Am I reading this box correctly? One must clean it after every 5 shots?
These gallery practice loads were intended for use indoors at range of 50 feet to maybe 25 yards, with very light powder charges, and the bullets were soft lead. This would result in rapid build up of lead fouling in the rifle barrels if not cleaned, and adversely effect accuracy.
Here is some more background:
Development of .30 caliber gallery practice cartridges for Krag rifles in the mid 1890s followed a similar pattern to the earlier .45-70 cartridges. In 1895 the first .30 caliber gallery practice cartridge adopted used a case turned from solid brass with a small cavity for a 5 grain black powder charge loaded with a round lead ball. Cost and cleaning problems led to this being replaced by the Caliber .30 Gallery Practice Cartridge Model of 1896 which used a standard case with neck cannelure, 5 grains of black powder and a round lead ball, and smokeless powder was authorized for use starting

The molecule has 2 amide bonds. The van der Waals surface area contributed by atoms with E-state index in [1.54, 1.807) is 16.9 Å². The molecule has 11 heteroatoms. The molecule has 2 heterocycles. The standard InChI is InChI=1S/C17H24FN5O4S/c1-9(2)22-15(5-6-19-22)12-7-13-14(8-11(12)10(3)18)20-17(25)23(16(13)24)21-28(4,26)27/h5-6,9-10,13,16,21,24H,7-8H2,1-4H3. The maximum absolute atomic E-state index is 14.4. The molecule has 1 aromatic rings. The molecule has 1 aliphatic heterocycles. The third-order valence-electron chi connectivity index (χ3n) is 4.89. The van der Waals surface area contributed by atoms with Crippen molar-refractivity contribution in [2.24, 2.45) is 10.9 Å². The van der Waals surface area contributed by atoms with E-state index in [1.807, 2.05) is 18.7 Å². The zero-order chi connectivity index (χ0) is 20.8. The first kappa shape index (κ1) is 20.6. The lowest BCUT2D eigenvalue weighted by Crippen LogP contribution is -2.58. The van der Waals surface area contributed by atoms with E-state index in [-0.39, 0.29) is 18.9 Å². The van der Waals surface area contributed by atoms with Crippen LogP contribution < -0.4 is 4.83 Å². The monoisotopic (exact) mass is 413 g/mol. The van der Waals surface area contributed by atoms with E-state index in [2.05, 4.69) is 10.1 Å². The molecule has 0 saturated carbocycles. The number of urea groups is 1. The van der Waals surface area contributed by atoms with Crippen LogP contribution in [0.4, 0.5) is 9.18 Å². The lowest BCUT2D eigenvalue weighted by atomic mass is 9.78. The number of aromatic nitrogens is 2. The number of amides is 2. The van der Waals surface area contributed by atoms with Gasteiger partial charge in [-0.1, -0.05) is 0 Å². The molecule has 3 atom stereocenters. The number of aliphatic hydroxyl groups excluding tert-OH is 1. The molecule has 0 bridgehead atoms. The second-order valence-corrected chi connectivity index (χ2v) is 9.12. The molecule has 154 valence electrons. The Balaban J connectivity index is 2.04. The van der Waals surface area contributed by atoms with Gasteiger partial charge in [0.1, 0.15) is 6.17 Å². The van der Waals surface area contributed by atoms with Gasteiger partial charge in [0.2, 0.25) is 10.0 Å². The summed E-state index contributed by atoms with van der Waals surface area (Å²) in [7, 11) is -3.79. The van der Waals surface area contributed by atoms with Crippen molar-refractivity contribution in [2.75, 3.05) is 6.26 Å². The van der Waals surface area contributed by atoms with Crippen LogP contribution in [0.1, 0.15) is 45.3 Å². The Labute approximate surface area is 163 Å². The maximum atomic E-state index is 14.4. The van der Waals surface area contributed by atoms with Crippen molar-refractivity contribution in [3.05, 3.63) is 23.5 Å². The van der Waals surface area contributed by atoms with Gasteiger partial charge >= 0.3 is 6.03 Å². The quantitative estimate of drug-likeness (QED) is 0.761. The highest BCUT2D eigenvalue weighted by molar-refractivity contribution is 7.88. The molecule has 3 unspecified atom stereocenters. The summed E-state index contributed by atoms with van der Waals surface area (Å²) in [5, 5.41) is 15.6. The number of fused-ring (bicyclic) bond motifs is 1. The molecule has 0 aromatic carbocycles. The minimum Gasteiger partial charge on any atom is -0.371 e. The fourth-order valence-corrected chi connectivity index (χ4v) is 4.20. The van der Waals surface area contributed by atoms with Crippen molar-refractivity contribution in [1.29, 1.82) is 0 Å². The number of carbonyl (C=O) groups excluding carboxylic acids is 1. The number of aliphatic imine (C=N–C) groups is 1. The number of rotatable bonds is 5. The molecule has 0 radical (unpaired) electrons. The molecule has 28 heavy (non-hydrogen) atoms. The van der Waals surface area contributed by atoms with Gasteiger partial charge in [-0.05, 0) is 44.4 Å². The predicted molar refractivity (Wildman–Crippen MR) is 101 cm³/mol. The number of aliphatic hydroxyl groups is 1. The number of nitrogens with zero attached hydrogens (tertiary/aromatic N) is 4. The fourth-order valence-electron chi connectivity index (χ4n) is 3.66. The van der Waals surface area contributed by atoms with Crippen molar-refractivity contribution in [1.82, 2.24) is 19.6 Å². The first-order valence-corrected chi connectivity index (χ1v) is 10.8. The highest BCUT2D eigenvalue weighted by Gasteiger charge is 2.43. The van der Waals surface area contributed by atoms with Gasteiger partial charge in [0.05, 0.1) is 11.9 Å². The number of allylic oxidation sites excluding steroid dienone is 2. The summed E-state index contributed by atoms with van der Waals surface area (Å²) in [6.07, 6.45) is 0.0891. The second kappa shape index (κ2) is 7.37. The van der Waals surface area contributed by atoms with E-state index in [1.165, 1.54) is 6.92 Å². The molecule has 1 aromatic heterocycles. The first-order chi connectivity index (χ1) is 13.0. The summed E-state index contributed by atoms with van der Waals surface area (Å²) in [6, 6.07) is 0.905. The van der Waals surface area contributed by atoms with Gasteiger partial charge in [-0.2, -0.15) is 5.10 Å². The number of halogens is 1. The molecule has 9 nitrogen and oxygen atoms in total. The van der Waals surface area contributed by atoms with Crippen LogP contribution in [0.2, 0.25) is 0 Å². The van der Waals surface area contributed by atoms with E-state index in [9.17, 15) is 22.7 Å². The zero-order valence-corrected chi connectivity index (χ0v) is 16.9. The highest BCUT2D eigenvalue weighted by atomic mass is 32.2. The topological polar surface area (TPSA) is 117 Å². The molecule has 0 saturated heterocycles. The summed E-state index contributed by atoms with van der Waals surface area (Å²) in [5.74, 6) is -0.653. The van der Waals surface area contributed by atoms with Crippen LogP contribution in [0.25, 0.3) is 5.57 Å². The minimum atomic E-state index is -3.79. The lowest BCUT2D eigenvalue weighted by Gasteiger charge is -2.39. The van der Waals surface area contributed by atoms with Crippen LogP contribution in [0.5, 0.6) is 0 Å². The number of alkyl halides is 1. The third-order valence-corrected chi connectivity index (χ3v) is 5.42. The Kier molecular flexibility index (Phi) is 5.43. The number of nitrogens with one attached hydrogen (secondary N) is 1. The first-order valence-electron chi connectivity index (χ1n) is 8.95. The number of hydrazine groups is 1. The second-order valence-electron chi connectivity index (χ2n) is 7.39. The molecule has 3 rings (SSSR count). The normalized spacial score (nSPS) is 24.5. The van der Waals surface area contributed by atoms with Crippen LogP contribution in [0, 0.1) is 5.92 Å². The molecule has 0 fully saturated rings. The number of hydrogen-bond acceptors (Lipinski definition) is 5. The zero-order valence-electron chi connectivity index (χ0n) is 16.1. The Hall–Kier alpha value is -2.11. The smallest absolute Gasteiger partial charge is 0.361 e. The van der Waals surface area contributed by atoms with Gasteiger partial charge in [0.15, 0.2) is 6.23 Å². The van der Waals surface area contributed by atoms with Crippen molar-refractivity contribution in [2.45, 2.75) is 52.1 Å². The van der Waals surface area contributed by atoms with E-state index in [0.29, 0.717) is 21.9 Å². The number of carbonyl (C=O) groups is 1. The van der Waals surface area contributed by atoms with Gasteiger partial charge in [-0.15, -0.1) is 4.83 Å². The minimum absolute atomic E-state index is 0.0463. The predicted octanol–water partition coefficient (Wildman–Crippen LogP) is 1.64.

in 1901 (see figures 22-23). Brass five cavity bullet molds were issued for local use to cast .30 caliber round balls for reloading .30 caliber gallery practice cartridges such as the one in figure 24.
In 1904 a semi-pointed 107 grain lead bullet with a reduced powder charge was adopted as the caliber .30 Gallery Practice Cartridge for Model of 1898 Rifle. Examples are shown as a full box from Frankford Arsenal and a sectioned round in figures 25-26.
(Note: Sections by Paul Smith)
Nice pictures JohnS. Thanks for sharing them.
Reminds me of the types used in the Norwegian Krags and Swedish Mauser rifles. Nicknamed “lingonberries”!
Moulds for the conical bullet are probably still in production. If not they are readily available. Brass is still manufactured. It is entirely practical to reproduce the load, which is reasonably accurate even to 100 meters. Lots of fun if you have one of the old rifles.